CFTC staff follow up on Banking Regulator Adjustment LIBOR Guidelines – Finance and Banking

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United States: Follow-up of CFTC staff on the regulator’s LIBOR setting guidelines

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The staff of the CFTC Market Participants Division and the Division of Market Oversight (the “Divisions”) requested market participants and swap execution facilities (“SEFs”) to cease using LIBOR on a similar schedule to that recommended by US banking regulators .

In a public statement, the divisions said that “the continued reliance on LIBOR benchmarks poses risks to the stability and integrity of the company [derivatives] Markets and Consumer Protection, “and that companies may also be exposed to” financial, behavioral, litigation, operational and reputational risks “if they are not adequately prepared for the transition. Subject to” very limited exceptions “, the use of LIBOR should be avoided. Rates in New Contracts The Divisions urged that (i) market participants accelerate their conversion of existing LIBOR contracts and (ii) SEFs continue to prioritize building liquidity in alternative reference rates The Divisions expect market participants and SEFs to ensure: that your customers, participants and stakeholders are informed about developments in this area.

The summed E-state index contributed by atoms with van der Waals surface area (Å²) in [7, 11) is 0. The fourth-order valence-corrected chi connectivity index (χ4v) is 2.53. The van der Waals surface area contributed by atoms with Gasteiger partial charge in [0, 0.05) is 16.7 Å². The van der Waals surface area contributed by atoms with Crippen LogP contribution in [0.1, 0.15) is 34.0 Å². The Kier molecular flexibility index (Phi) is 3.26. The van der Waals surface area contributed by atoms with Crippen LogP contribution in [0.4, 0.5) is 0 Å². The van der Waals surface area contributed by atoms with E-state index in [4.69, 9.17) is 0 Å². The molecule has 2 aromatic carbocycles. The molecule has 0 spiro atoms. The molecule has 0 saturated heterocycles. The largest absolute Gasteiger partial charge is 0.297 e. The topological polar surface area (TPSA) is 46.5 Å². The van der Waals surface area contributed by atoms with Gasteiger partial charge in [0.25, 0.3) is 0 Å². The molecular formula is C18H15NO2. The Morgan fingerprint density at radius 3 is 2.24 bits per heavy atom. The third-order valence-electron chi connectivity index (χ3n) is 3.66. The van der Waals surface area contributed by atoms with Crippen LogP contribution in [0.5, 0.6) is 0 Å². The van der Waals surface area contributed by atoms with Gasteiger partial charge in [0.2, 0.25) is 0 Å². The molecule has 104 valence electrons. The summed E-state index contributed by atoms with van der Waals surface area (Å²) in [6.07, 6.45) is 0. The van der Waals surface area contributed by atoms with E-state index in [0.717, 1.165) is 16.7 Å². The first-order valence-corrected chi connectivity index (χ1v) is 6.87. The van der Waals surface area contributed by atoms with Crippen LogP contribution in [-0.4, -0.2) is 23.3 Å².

The staff, citing publications from US banking regulators, the Financial Stability Board and the Federal Housing Finance Agency, said that “prudent risk management should consider, among other things, the robustness of the benchmark interest rate used in place of LIBOR.”

The divisions also “strongly” encourage[d]”Companies consider following” SOFR First “principles, which were unanimously adopted as a recommendation by the CFTC Market Risk Advisory Committee. The department’s staff recommended that market participants and SEFs move from other IBOR rates that may apply may affect their business.

comment Nihal Patel

What is remarkable about the statement is what it is not: law. The statement expressly states that it does not necessarily reflect the views of the CFTC and that it “has no legal force or effect” and “does not change or amend applicable law” or impose additional obligations on any person.

The statement is significant in that it indicates that the CFTC is following the lead of other regulators and that the department’s staff expect CFTC-regulated companies to follow a LIBOR move away from LIBOR schedule in line with U.S. banking regulators’ guidance .

The content of this article is intended to provide general guidance on the subject. Expert advice should be sought regarding your specific circumstances.

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